A health care power of attorney gives someone else the authority to make decisions for you about your medical treatment when you are unconscious or too sick to communicate your wishes.
Each state sets its own requirements for a health care power of attorney. Most states require you to sign a written document and have it notarized.
Choosing an Agent
The person you choose to make decisions for you, called your agent, should be someone you trust and who knows you well. You should feel comfortable discussing your health care preferences with your agent and feel certain that the person will respect your wishes.
The document should contain the name, address and Social Security number of your agent, along with a statement that you are appointing the person to act on your behalf if you are unable to make medical decisions. You can also include limitations, additional powers and the name of an alternative agent.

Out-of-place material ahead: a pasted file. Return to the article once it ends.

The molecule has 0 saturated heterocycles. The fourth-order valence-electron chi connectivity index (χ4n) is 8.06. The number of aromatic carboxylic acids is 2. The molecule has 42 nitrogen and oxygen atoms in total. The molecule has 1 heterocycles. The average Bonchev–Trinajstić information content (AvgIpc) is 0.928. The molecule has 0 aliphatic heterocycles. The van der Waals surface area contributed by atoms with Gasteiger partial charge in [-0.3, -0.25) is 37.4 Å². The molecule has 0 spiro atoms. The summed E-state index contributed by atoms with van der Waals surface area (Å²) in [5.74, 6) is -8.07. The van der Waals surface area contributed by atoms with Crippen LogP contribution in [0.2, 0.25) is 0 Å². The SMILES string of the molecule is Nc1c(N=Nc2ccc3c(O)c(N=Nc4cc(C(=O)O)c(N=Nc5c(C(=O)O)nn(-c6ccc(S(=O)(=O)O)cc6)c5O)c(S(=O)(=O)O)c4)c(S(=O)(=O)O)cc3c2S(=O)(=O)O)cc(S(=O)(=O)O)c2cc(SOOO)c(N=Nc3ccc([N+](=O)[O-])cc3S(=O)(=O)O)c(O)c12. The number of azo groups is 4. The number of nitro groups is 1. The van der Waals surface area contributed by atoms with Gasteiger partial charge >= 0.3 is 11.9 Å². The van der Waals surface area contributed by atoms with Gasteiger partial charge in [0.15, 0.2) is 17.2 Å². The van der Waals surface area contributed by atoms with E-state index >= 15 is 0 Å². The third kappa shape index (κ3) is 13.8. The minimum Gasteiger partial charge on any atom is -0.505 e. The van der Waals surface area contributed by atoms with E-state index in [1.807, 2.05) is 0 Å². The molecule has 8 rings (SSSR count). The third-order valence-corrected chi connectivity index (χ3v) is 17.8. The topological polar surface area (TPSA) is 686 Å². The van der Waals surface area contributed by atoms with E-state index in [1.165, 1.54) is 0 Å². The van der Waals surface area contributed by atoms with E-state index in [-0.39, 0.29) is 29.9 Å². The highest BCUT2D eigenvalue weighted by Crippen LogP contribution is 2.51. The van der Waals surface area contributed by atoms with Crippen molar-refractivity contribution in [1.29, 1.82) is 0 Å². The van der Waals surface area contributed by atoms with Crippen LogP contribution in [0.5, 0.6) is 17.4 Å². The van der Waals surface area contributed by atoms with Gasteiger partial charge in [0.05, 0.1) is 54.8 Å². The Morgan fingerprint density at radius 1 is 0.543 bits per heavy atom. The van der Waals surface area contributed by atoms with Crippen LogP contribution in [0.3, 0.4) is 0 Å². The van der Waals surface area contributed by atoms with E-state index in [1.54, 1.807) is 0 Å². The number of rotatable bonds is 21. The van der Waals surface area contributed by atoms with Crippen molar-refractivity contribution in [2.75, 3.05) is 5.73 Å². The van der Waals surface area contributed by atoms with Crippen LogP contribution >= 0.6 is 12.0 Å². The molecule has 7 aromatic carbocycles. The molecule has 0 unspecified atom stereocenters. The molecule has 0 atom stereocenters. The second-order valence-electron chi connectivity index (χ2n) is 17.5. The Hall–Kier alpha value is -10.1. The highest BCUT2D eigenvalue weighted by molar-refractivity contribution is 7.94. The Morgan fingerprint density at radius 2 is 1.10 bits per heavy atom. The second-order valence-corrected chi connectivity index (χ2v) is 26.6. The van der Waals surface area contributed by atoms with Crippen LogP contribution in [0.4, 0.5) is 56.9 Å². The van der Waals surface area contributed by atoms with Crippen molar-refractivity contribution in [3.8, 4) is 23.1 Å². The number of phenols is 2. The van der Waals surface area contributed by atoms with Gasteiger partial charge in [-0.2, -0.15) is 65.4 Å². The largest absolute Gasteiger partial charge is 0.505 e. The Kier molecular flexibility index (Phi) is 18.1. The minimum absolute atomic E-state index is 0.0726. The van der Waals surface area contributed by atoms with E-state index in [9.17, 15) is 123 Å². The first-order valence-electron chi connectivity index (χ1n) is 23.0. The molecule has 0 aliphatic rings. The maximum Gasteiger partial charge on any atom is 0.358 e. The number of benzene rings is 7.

A living will is a health care directive that explains your treatment preferences in specific situations. Most states allow you to include a living will in your health care power of attorney.
Most hospitals will give you a free form to use for your health care power of attorney.
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